From the outset Piping Today has featured articles that help pipers be better players. John Slavin’s excellent Playing the Highland Pipes with other instruments (issue 50, issue 52, issue 53, issue 55) should be compulsory reading for all pipers, Jori Chisholm shared the Secrets for making your pipes easier to play in issue 46, and he gave hints on How to get the most out of your practice in issue 44, and How to achieve a world class sound in issue 65. However, the doyen of technical advice to the piper is undoubtedly Timothy Cummings who picked up on John’s thread and kept going. Whatever you need to know about musical theory, Timothy has covered it in his Theoretically Speaking features, whether it is how keys work in medley construction (issue 63), or talking about tunes in A-Mixolydian (issue 71), getting down and dirty with compound time (issue 72) or demystifying time signatures (issue 95). Those who have read, and re-read I suspect, Timothy’s articles will be all the better musicians for that.
Every good magazine needs a good opinion column and the best always put that on the back page, and that is exactly where you would find Michael Grey’s thoughts on all things piping, both technical and philosophical – although mainly philosophical. Whether it is relating how he spent a night in Captain John A. MacLellan’s study (issue 51), asking what have the pipes ever done for us (issue 61) or just musing on the piper’s life (issue 49 to issue 100) Michael’s articles have brought a very welcome dose of perspective, and humour, to those in the piping bubble.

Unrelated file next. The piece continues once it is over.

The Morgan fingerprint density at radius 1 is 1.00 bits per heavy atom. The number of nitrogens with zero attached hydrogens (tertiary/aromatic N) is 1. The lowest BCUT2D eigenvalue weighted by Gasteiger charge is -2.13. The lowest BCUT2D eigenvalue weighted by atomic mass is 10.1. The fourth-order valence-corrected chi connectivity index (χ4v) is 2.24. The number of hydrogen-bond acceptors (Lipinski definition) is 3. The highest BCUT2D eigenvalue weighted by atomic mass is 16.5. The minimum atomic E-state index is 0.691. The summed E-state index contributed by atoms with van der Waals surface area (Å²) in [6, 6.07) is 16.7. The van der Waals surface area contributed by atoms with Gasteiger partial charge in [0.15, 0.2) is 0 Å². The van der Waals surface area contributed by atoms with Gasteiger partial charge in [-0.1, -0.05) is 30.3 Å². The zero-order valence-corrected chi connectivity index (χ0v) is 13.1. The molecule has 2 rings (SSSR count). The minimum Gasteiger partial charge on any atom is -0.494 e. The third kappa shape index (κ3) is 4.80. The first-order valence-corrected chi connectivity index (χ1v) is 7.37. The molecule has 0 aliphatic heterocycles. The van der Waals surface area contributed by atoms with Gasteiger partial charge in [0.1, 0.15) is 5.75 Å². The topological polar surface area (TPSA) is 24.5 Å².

Of course, the magazine has also had many, many one-off articles and over the years you could read about: a piping in prison initiative (issue 4); piping in the sunny climes of Hawaii (issue 15); the bagpipe of Anatolia (issue 37), piping in South America (issue 28); Jim Kilpatrick on drumming (issue 5); how to practice the Alexander Technique for musicians (issue 21 and 22); the effects playing the bagpipes had on a Tahitian King when Captain Cook visited (issue 11); the visit of three piping monks from Papa Stronsey to The National Piping Centre (issue 78); The Jewish Lads and Girls Brigade Pipe Band (issue 84); traditional music sessions in Edinburgh (issue 63); and women in the piping world (issue 46) to mention but a very small selection. In short, if there was a piping connection, the magazine probably covered it.
The above is but a very short canter through the treasure trove that is around 5,000 pages of piping related material. If you are lucky enough to have the magazines (or even a subset of them), do yourself a favour and sit down with a large whisky and browse back through them and you will enjoy them all over again. Special thanks from all contributors over the years go to esteemed editor Roddy MacLeod MBE, and to the original features editor, Mike Paterson, and the current features manager, John Slavin – you can be exceptionally proud of the magazine you produced.
NB: answers to the questions posed at the start: William McCallum played with Heidelberg and District Pipes and Drums in 2011 through a teaching connection he had with the band (issue 53), harmonica player Donald Black persuaded Hohner to adapt one of their instruments to include G and high G to create the Hohner Highlander (issue 28), LA’s session piper is, of course, Eric Rigler (issue 11), and Roddy MacLeod’s Beast from the East delay led to David Colvin’s play Thunderstruck being performed at Piping Live! (issue 96).